Week 10

March 13

Studio day

Milestone 3 presentations

March 15

Participating in Data

Reading:

Henry Jenkins, Mizuko Ito, and danah boyd. 2015. Participatory Culture in a Networked Era. John Wiley & Sons. Chapter 1

Christopher A Le Dantec, Mariam Asad, Aditi Misra, and Kari E Watkins. 2015. Planning with Crowdsourced Data: Rhetoric and Representation in Transportation Planning.  ACM Request Permissions, 1717–1727. http://doi.org/10.1145/2675133.2675212

Week 11

March 20

Spring Break

No class

March 22

Spring Break

No class

Week 12

March 27

Studio day

March 29

Creativity of Things

Reading:

Zoie So. 2014. Affording Creativity and New Media Possibilities. In Design, User Experience, and Usability. Theories, Methods, and Tools for Designing the User Experience. Springer, 675–685.

Gregory Cornelius. 2016. Is the Internet of Things a new new medium? Internet of Things Asia.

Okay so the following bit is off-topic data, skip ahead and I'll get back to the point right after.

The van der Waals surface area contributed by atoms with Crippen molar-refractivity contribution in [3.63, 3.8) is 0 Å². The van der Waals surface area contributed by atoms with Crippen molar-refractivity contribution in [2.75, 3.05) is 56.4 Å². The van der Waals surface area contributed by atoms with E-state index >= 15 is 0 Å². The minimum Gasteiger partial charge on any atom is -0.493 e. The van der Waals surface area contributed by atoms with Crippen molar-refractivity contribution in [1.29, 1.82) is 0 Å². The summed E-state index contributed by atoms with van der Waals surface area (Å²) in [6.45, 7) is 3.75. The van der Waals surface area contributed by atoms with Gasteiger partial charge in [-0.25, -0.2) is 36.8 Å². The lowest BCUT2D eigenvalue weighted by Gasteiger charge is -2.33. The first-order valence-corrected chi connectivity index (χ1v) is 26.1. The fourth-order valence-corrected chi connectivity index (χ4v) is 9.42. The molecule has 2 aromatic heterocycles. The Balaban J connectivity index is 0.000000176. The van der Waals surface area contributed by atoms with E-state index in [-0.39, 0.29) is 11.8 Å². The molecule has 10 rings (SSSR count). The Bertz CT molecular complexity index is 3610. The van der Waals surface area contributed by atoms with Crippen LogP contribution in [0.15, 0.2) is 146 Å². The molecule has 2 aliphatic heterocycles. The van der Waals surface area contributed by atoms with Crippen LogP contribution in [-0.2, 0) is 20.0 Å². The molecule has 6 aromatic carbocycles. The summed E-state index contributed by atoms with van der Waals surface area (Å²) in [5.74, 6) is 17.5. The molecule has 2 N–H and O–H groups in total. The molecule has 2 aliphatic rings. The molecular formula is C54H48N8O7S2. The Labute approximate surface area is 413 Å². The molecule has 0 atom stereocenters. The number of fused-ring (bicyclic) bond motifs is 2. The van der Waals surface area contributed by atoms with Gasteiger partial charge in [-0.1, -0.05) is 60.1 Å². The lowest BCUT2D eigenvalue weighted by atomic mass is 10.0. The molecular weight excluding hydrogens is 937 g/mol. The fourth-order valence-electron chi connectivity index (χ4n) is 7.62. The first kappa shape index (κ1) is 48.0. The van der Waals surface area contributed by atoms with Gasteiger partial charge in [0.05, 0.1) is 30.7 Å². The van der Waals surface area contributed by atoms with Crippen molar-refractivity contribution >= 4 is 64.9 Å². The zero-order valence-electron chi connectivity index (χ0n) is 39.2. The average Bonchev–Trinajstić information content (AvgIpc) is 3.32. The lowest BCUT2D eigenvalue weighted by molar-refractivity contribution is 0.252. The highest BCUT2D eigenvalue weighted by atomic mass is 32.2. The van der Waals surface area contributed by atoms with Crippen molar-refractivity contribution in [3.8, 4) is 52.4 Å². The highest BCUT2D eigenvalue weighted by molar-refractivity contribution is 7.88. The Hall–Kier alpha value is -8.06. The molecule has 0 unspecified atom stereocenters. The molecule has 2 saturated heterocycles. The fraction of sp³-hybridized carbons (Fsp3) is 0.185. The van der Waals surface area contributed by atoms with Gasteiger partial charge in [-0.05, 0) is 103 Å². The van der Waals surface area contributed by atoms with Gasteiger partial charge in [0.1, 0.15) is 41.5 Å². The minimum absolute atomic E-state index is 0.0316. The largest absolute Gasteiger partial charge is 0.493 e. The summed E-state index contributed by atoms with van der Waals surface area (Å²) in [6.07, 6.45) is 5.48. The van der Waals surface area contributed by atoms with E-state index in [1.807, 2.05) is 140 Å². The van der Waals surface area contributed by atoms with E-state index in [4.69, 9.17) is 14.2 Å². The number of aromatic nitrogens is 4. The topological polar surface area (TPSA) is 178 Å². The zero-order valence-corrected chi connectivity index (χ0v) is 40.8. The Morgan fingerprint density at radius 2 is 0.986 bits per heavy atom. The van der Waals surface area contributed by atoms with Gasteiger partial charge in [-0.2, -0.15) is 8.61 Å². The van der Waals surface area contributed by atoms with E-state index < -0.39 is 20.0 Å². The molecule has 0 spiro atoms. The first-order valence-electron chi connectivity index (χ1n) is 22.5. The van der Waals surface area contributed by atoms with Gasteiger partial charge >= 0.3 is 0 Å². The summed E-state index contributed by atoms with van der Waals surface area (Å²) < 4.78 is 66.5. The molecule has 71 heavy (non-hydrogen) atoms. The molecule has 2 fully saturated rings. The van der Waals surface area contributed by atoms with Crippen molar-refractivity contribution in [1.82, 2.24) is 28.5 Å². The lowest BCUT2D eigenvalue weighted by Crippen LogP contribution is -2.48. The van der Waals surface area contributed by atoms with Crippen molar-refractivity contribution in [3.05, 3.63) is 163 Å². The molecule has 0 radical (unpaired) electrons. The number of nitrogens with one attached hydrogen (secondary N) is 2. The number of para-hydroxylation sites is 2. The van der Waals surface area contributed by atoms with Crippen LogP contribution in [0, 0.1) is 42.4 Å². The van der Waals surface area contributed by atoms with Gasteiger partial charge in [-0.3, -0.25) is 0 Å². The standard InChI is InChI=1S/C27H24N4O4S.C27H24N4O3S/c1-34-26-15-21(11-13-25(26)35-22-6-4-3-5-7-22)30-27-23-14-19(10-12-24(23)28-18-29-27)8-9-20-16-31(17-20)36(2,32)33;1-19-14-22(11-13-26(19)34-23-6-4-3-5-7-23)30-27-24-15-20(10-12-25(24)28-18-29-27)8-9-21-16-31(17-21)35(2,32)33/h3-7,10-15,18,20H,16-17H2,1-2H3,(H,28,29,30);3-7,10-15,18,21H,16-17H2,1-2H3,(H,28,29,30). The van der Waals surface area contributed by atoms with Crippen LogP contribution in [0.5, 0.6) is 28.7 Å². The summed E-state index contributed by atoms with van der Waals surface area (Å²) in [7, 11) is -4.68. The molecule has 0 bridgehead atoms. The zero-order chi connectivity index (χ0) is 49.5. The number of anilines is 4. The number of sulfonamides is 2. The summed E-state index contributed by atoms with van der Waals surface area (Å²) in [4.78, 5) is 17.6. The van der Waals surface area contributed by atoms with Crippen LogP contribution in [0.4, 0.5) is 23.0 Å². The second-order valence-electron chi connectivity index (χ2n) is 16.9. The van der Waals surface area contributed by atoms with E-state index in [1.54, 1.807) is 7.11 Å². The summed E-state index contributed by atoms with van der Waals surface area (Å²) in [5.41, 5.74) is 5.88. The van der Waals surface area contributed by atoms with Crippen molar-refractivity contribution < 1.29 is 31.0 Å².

Week 13

April 3

Studio day

Milestone 4 presentations

April 5

Studio day

Week 14

April 10

Studio day

April 12

Material Agency and Publics

Reading:

Tom Jenkins, Christopher A Le Dantec, Carl Francis DiSalvo, Thomas Lodato, and Mariam Asad. 2016. Object-Oriented Publics. ACM, New York, New York, USA. http://doi.org/10.1145/2858036.2858565

Lambros Malafouris. 2007. At the Potter’s Wheel: An Argument for Material Agency. In Material Agency: Towards a non-anthropocentric approach., Carl Knappett and Lambros Malafouris (eds.). Springer.

Week 15

April 17

Studio day

April 19

Studio day

Week 16

April 24

Final Presentations

Information for Students with Disabilities

Please notify the instructor if you have any disabilities with which you need special assistance or consideration. The campus disability assistance program can be contacted through ADAPTS.

Honor Code Statement

Students are expected to adhere to the Georgia Tech Honor Code.